Trump's 2016 Hush Money Scheme is Being Investigated Again. Here's Why the House Democrats' Probe Will Be Different

When House Democrats announced last week that they would be investigating hush money payments made to protect President Donald Trump during the 2016 election, one question likely popped into everyone's head: haven't we been down this road before?

Trump has been the subject of an unprecedented number of probes since entering office. There are currently more than a dozen investigations against him at the federal and state level where prosecutors are looking into his business, now-defunct charity, campaign and inaugural committee. Legal experts say many of these ongoing inquiries pose a serious threat to his hold on the presidency.

It's no wonder that Americans are growing tired of the onslaught. A Harvard-Harris poll conducted in May, shortly after special counsel Robert Mueller wrapped up his two-year Russia investigation, found that 58 percent of U.S. adults believed that given Mueller's report "we should turn the page on investigations of President Trump."

But legal experts say that these congressional probes will be different, citing oversight powers that are not afforded to law enforcement or the Department of Justice that is likely to bring new information to light.

"It's not too late. We've got a clear election violation but there's a lot of stuff we don't know," former federal prosecutor Nick Akerman told Newsweek. Akerman served as an assistant special prosecutor in the Watergate scandal that brought down Richard Nixon.

Federal prosecutors ended their official probe into the Trump campaign's alleged hush money scheme in July. The only person charged in the case was Michael Cohen, Trump's former personal attorney, who plead guilty to campaign finance violations along with several other financial crimes. He is currently serving a three-year prison term.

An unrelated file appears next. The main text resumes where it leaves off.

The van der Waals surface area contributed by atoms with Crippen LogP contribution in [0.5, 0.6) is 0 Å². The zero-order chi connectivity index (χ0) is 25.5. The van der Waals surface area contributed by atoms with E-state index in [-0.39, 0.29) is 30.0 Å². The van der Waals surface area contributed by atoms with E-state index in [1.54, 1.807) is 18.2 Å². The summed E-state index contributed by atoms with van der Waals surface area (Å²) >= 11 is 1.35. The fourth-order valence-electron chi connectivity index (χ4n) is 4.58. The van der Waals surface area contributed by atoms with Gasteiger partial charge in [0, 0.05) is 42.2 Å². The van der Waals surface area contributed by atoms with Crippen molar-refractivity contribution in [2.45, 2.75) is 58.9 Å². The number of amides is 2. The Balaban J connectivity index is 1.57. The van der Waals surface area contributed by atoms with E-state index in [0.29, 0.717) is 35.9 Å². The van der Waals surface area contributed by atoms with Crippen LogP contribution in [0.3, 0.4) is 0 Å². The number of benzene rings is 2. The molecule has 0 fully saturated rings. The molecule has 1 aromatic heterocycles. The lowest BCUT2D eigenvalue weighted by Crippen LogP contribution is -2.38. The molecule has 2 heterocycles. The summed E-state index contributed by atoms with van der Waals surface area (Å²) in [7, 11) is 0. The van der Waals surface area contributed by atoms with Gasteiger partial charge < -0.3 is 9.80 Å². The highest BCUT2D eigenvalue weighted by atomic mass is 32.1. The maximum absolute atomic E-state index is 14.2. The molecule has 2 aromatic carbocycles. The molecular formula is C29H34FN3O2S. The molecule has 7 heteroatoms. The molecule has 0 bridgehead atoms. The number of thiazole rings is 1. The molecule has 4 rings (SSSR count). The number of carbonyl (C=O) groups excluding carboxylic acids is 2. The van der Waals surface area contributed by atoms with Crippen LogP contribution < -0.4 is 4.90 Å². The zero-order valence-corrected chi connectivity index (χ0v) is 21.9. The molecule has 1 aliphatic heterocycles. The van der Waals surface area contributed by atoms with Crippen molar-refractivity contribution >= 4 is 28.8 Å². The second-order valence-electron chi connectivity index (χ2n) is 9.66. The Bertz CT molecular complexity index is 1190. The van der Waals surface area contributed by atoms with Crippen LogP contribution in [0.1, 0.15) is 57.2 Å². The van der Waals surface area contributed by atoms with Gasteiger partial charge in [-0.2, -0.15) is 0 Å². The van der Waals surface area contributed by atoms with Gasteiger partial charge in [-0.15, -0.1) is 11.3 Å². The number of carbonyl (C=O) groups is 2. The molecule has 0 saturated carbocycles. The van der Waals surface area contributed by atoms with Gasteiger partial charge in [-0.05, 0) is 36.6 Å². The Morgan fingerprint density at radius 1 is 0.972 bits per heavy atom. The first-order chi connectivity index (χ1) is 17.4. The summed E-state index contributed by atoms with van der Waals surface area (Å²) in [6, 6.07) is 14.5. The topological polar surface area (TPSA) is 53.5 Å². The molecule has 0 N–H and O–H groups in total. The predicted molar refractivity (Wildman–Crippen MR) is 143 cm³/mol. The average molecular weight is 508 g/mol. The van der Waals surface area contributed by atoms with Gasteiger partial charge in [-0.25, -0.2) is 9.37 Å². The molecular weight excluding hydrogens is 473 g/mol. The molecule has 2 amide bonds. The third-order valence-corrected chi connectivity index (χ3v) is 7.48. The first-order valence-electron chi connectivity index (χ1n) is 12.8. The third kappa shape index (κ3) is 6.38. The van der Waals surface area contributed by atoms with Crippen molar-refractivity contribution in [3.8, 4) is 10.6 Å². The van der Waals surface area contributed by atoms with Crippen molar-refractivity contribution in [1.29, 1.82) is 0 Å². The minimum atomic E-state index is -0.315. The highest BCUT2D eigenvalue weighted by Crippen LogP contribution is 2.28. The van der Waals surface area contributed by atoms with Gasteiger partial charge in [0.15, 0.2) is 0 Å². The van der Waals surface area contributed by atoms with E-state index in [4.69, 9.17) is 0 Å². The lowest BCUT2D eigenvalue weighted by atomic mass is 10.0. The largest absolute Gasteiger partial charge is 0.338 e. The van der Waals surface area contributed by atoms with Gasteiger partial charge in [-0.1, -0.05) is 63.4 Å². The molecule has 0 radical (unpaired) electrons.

The former lawyer told authorities that he was acting "at the direction" of the president when he made the payments to adult film star Stormy Daniels to keep quiet about her alleged affair with Trump in the days before the election. It was also discovered that The National Enquirer, a tabloid run by Trump allies, paid off hush money to former Playboy model Karen McDougal to similarly withhold her alleged relationship with the president from the public.

Trump has denied the affairs and said he never directed Cohen to do anything illegal. When federal prosecutors closed their case this summer, the president cheered it as proof of his innocence. Trump attorney Jay Sekulow called it "another case closed."

But the House Judiciary Committee is planning on making the hush money scheme a centerpiece of their fall investigations. The panel is preparing to hold hearings and request testimony from people involved in the project.

"There's a huge misconception, and it's lead by the president himself, that because law enforcement has looked at an issue that Congress shouldn't," former Deputy Assistant Attorney General Elliot Williams told Newsweek. "I think the public has some investigation fatigue. That's frankly because the public is, like the president, sort of confused a little bit about whether or how Congress is different than law enforcement."

donald trump WH investigations hush money